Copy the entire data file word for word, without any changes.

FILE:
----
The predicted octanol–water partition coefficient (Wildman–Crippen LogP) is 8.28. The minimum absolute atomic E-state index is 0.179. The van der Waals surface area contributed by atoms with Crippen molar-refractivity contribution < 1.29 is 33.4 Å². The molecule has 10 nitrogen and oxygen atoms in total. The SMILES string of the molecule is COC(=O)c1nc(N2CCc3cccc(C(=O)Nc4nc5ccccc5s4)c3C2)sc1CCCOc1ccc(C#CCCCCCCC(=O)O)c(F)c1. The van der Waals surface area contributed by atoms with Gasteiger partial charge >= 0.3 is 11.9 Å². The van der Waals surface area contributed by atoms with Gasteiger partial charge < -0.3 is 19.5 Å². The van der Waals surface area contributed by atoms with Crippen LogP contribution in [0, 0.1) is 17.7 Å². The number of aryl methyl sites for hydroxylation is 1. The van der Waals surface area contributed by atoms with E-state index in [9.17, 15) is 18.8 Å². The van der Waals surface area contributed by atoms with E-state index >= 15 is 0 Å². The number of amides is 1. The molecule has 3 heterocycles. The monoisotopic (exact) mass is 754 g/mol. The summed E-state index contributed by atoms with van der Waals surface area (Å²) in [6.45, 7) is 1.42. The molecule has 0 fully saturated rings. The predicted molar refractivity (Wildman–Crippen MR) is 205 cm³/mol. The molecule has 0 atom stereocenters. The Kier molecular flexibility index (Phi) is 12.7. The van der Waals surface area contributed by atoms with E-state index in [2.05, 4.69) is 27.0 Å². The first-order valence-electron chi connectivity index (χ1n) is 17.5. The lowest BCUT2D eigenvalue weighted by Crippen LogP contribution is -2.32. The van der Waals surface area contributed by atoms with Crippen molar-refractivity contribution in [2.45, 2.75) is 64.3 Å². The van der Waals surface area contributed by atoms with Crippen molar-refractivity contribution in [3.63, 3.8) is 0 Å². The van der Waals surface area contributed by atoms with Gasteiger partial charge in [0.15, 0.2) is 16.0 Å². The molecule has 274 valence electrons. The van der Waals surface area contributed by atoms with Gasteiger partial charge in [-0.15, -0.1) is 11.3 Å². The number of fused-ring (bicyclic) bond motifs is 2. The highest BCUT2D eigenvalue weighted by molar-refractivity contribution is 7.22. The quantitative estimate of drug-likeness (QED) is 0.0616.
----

The predicted octanol–water partition coefficient (Wildman–Crippen LogP) is 8.28. The minimum absolute atomic E-state index is 0.179. The van der Waals surface area contributed by atoms with Crippen molar-refractivity contribution < 1.29 is 33.4 Å². The molecule has 10 nitrogen and oxygen atoms in total. The SMILES string of the molecule is COC(=O)c1nc(N2CCc3cccc(C(=O)Nc4nc5ccccc5s4)c3C2)sc1CCCOc1ccc(C#CCCCCCCC(=O)O)c(F)c1. The van der Waals surface area contributed by atoms with Gasteiger partial charge >= 0.3 is 11.9 Å². The van der Waals surface area contributed by atoms with Gasteiger partial charge < -0.3 is 19.5 Å². The van der Waals surface area contributed by atoms with Crippen LogP contribution in [0, 0.1) is 17.7 Å². The number of aryl methyl sites for hydroxylation is 1. The van der Waals surface area contributed by atoms with E-state index in [9.17, 15) is 18.8 Å². The van der Waals surface area contributed by atoms with E-state index >= 15 is 0 Å². The number of amides is 1. The molecule has 3 heterocycles. The monoisotopic (exact) mass is 754 g/mol. The summed E-state index contributed by atoms with van der Waals surface area (Å²) in [6.45, 7) is 1.42. The molecule has 0 fully saturated rings. The predicted molar refractivity (Wildman–Crippen MR) is 205 cm³/mol. The molecule has 0 atom stereocenters. The Kier molecular flexibility index (Phi) is 12.7. The van der Waals surface area contributed by atoms with E-state index in [2.05, 4.69) is 27.0 Å². The first-order valence-electron chi connectivity index (χ1n) is 17.5. The lowest BCUT2D eigenvalue weighted by Crippen LogP contribution is -2.32. The van der Waals surface area contributed by atoms with Crippen molar-refractivity contribution in [2.45, 2.75) is 64.3 Å². The van der Waals surface area contributed by atoms with Crippen molar-refractivity contribution in [3.63, 3.8) is 0 Å². The van der Waals surface area contributed by atoms with Gasteiger partial charge in [0.15, 0.2) is 16.0 Å². The molecule has 274 valence electrons. The van der Waals surface area contributed by atoms with Gasteiger partial charge in [-0.15, -0.1) is 11.3 Å². The number of fused-ring (bicyclic) bond motifs is 2. The highest BCUT2D eigenvalue weighted by molar-refractivity contribution is 7.22. The quantitative estimate of drug-likeness (QED) is 0.0616.